My Legacy

It’s been a long while since I’ve posted anything of substance.  I’ve not had much to say these days — so I went back into my archives and found this draft post — from October 21, 2013.  I’ve not edited it at all. I figured it was best to just post it — grammar/spelling warts and all. So here goes………….

Lately, I’ve been thinking a lot about my legacy.

Legacy is defined as “something transmitted by or received from an ancestor or predecessor or from the past”.

For me, as you most of you know, at this point, it’s very unlikely that I’ll have my own biological children. If you’ve been following my blog, you know I’ve struggled with infertility and then cancer struck. After aggressive chemo nuked my entire body, including my ovaries, there’s little possibility that I can use my own eggs for a pregnancy. Hell, I’m still technically in menopause and have no clue if I’ll ever get my period back (TMI? Don’t read this blog then!).

But, all of that said, I still think about my legacy.  When Paul and I were picking our egg donor, her family health history was very important to us. We looked for red flags, like cancer, heart disease, metal instability etc. Obviously, you don’t WANT any of that if you can avoid it. Thankfully, our donor and her family, on paper, lacked those “bad” traits. Though I’m no dummy, that shit can hit her family tomorrow. I’m living proof of that.

Now, that the dust has settled with my own treatment, I realize that my own family will have to grapple with my diagnosis as it relates to themselves and their own families.  My thoughts immediately go to my brother Bob’s daughters.  Will my darling nieces have to get the BRCA gene test? Since I was BRCA negative, will that test and it’s results even be meaningful if they do have it? Will Bob and Sarah worry every day about their daughters’ susceptibility to cancer given that their paternal aunt got it?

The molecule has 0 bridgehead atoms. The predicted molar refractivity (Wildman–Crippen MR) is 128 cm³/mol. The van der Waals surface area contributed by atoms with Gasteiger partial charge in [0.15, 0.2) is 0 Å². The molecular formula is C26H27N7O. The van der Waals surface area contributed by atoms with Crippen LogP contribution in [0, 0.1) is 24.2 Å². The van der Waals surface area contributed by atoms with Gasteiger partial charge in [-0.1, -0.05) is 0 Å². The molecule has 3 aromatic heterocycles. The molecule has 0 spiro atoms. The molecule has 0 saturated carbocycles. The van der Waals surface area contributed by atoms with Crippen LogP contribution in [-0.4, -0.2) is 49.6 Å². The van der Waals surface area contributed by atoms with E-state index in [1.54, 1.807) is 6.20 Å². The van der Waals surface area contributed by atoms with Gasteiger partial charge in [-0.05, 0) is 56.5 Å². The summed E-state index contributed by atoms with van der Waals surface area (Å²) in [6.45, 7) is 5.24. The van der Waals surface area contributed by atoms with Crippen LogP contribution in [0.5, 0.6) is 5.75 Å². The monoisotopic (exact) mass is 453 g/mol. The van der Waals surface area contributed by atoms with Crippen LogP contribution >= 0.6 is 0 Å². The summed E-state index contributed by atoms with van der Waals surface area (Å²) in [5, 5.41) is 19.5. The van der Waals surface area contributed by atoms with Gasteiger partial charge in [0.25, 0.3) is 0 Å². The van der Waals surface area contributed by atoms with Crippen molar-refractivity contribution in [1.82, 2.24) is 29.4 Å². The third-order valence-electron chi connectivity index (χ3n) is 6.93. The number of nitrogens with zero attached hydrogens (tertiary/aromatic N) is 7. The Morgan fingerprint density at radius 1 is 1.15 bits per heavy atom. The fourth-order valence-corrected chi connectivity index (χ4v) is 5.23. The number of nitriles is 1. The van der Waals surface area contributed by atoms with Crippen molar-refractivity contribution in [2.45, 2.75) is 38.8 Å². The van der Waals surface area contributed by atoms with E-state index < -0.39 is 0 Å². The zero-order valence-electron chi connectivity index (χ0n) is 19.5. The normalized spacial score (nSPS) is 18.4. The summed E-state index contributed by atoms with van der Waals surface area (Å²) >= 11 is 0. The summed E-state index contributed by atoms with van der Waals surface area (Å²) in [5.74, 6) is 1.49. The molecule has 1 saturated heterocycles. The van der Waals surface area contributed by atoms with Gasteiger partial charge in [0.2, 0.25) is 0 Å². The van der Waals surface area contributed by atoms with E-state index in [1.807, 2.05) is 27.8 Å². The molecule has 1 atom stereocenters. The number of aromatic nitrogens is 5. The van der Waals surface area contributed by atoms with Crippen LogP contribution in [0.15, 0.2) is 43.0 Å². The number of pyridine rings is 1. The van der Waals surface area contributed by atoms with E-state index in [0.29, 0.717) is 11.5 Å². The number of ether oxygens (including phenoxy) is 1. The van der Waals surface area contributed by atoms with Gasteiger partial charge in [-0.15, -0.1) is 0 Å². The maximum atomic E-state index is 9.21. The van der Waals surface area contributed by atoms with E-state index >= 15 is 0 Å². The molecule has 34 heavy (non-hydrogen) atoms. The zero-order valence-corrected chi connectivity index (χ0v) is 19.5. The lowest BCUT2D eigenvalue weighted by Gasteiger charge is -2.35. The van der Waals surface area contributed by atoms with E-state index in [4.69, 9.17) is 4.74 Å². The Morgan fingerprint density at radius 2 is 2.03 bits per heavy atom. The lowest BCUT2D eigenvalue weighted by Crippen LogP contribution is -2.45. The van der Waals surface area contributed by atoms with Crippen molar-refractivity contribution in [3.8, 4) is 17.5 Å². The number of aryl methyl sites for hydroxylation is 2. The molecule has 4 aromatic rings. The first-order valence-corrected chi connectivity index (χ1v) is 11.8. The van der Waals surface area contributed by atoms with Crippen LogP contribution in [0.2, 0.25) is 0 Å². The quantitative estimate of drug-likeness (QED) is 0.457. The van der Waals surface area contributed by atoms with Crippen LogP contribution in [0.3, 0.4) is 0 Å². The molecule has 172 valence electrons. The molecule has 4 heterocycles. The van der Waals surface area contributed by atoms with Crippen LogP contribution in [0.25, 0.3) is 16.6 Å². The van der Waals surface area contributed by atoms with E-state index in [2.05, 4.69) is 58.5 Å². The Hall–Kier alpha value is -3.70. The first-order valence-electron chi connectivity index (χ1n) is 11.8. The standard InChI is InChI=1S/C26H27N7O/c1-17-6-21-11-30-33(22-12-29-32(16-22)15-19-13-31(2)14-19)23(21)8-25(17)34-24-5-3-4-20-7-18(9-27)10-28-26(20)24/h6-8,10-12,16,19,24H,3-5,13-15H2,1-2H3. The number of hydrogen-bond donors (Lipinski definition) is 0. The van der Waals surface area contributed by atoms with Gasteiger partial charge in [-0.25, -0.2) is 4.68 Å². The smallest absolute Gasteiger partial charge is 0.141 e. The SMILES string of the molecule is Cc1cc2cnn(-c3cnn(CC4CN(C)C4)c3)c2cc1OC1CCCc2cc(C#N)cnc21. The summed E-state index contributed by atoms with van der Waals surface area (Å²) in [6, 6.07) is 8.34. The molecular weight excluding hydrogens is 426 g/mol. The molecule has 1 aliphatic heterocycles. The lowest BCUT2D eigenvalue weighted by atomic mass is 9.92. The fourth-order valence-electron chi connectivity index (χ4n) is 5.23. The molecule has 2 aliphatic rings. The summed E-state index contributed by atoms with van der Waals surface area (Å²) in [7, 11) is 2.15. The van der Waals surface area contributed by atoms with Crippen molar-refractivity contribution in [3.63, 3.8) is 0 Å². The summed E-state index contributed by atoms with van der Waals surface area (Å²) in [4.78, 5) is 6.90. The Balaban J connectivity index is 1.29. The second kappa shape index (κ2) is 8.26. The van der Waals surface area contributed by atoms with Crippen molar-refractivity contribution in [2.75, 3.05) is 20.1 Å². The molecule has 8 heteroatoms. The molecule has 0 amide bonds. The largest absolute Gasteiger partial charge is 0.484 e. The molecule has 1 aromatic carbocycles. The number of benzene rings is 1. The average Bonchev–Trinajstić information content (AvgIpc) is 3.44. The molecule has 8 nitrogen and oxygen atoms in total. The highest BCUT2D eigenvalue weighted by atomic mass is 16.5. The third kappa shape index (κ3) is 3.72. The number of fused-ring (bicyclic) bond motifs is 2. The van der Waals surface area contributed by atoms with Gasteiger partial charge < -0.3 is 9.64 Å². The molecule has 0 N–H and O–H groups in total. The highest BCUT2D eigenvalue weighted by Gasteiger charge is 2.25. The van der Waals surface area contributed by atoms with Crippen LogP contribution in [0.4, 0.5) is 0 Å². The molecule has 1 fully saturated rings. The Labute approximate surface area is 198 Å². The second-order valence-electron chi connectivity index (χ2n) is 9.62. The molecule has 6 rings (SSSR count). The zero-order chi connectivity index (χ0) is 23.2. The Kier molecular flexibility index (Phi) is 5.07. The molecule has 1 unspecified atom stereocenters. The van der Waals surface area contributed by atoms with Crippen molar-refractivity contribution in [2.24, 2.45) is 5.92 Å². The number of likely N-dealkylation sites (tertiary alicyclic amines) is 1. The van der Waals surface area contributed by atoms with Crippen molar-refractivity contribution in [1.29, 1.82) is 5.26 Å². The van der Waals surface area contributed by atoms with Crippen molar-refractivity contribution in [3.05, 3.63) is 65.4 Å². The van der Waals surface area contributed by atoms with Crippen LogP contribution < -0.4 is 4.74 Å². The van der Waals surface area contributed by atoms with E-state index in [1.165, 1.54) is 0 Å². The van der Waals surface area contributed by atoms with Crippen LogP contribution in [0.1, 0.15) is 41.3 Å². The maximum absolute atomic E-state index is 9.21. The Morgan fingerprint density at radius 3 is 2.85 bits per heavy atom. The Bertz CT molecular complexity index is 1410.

I also think about my maternal cousins; but I’m less worried about them as they’re grown women who can make sound decisions for themselves. What about my first cousins’ children? I realize that’s a bit far removed, but I still think about it.

Finally, we all know that breast cancer doesn’t only impact women – men can get it too. For some reason, I feel cavalier on this front. I feel sure that no men in my family will be impacted. But that’s probably stupid of me. So to my brothers and my male cousins — FEEL YOUR BOOBIES. Sorry, it is what it is.

Ugh. I’ve been so busy thinking about me and getting through this ordeal. I didn’t stop to think what sort of reality and worry my DX may have wrought on my family and extended family.

My only hope is that this starts and ends with me. That my body simply went haywire and that’s the end of it.

Geez, reality does bite.

Random Thoughts

My last post on whether I think IVF caused my breast cancer garnered some responses that perhaps the cancer is what caused my infertility issues. I’d be lying if I told you that thought hadn’t crossed my mind once or twice — but here’s why we are still going with a donor egg:

Our 1st IVF only yielded 4 embryos.  We transferred 2 in fresh and got a big fat negative pregnancy (BFN).  We froze the other two embies and later transferred both in a Frozen Embryo Transfer (FET) round. That resulted in a chemical pregnancy (the one where I was pregnant for about a day then my body got rid of it because the embryo would not have gone on to be a healthy pregnancy for whatever reason).